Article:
Prepare Your Mac For OS X 10.10 Yosemite Upgrade

Apple previewed OS X 10.10 Yosemite as WWDC 2014, with an updated design and a few new features. We don’t expect Yosemite to be released to the public anywhere before October, but you may be able to get a copy of the public beta by following the link at the end of this article.

Similar to Mavericks, (OS X 10.9), Mountain Lion (OS X 10.8) and Lion (OS X 10.7), Apple’s upgrade to Yosemite is a pretty major one, but will be really simple to install. But before you do that, you should perform a few tasks to ensure that you’re Mac is ready to go. So, here are a few things you really ought to do before you download and install OS X 10.10 this fall.

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Apple hasn’t yet officially released a list of system requirements for OS X 10.10, but based on the Macs that the developer preview is able to run on, we now have a list of the Macs we expect will run OS X 10.10 Yosemite. Frankly, if you’re currently running OS X 10.9 Mavericks, your Mac will run Yosemite.

Be sure to check our article on whether your Mac will run OS X 10.10 Yosemite or not for more info.

Again, Apple hasn’t yet announced how much RAM you’ll need to run OS X 10.10, but you’ll need 2GB or higher to run Yosemite, although 4GB is recommended. If your Mac’s RAM (memory) is below 4GB, this might be the time to consider upgrading to a new Mac, or install more RAM. If you decide to go down the RAM upgrade road, make sure that the RAM you choose for your system is compatible.

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Your next step is to ensure that you have enough free hard drive space for Yosemite. Apple usually suggests that you should have at least 8GB of free space before installing any major OS X update, but we recommend having 15GB to 20GB. In addition, downloading the Yosemite installer, which is 5.09 GB, will take up more space on your system, and you’ll also need to allow some room for temporary files.

So, we recommend you to have at least 20GB of free space on your hard drive before installing Yosemite. Be sure to check out tips to free up valuable hard drive space on your Mac.

As has been the custom with all recent OS X releases, Apple releases its new operating softwares through the Mac App Store. Meaning, if you want Yosemite, you will need the Mac App Store. If you’re still running OS X 10.5 Leopard and don’t have access to the Mac App Store, you really, really need to upgrade. The Mac App Store arrived in the Mac OS X 10.6 Snow Leopard. If you want to upgrade to Snow Leopard, you can grab a copy of the software for $20.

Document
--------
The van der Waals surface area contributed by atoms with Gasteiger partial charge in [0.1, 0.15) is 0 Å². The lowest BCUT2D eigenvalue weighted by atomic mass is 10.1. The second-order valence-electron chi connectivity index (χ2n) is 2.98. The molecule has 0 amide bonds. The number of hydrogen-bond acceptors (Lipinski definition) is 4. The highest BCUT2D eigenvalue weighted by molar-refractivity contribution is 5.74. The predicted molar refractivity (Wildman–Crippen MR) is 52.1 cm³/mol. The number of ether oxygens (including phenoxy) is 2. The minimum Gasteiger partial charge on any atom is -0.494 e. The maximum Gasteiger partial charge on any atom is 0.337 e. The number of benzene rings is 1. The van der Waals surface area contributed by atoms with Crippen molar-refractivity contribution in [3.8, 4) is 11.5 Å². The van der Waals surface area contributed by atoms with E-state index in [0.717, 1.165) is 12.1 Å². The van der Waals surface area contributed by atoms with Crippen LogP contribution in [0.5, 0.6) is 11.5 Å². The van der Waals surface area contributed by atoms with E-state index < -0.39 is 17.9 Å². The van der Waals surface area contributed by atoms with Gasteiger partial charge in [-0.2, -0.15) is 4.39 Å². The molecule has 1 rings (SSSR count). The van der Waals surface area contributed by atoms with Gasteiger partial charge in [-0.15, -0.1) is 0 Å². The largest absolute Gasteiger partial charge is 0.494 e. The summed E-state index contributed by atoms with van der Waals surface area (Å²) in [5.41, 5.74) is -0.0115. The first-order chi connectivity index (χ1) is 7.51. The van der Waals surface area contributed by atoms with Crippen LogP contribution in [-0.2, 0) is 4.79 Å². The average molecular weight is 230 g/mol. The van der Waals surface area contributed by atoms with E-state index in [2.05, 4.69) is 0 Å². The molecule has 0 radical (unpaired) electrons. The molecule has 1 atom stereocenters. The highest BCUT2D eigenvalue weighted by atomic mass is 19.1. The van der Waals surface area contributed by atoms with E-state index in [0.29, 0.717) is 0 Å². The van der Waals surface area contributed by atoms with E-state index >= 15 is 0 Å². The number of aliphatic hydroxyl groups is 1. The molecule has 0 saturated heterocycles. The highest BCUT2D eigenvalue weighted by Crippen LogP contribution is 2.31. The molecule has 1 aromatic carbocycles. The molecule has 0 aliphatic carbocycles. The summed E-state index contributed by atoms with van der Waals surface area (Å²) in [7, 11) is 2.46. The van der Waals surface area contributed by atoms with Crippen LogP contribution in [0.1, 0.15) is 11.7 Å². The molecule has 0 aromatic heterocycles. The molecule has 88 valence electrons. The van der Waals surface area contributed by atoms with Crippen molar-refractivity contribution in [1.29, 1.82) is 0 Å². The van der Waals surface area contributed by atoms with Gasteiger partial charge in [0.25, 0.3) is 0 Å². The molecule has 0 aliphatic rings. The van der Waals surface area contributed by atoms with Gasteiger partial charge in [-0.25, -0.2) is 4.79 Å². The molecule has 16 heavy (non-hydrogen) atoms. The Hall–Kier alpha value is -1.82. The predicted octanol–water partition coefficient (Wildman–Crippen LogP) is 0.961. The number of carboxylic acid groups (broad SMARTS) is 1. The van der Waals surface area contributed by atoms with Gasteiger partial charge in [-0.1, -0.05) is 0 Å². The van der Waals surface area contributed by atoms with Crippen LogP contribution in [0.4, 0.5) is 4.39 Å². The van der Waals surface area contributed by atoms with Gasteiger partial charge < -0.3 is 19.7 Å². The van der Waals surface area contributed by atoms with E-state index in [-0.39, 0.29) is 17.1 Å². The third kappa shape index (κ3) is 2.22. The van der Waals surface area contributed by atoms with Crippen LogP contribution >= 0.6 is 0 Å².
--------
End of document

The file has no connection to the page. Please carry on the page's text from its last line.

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If you’re running anything below OS X 10.7 Lion, chances are you may still be using a few PowerPC programs – software that was never updated to run natively on Macs with Intel processors. With OS X 10.7 Lion, Apple killed support for PowerPC software permanently. Hence, you won’t be able to run any PowerPC software when you update your system to OS X 10.10 Yosemite.

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You can either delete such programs and find alternatives, or you can choose to remain in the dark age and run very, very old and outdated software. Your call.

Before you install Yosemite, you should make sure all your third-party apps are up to their latest versions. The reason is that the latest updates for many apps often have changes that are required for upgrading to the new OS, and if you don’t run the updates, your software may fail to run properly.

To check for updates in the Mac App Store, launch the App Store app, and click on the Updates button in the toolbar:

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Once you see any updates, simply click on “Update All” and provide your Apple ID and password when asked.

For third-party software, you’ll need to install the updates manually, which can mainly be done by visiting the developer’s site and downloading the latest version/update of the software. Alternatively, to check for any updates, simply open up the app in question. Click on the “Help” menu in the system toolbar, and click on “Check for Updates.” This should work for most third-party apps.

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We always recommend you have a backup of all your data, particularly when about to update to a new operating system. While the chances that anything goes wrong are slim, it’s always better to be safe than sorry. The best apps to do this include SuperDuper and Carbon Copy Cloner, or obviously Apple’s built-in Time Machine. Be sure to check our list of 5 of the best free backup apps for your Mac.

So, once you’ve followed all of the steps above, your Mac should be ready for OS X 10.10 Yosemite. Now all you need to do is get a copy of the operating software to install, and you’re good to go.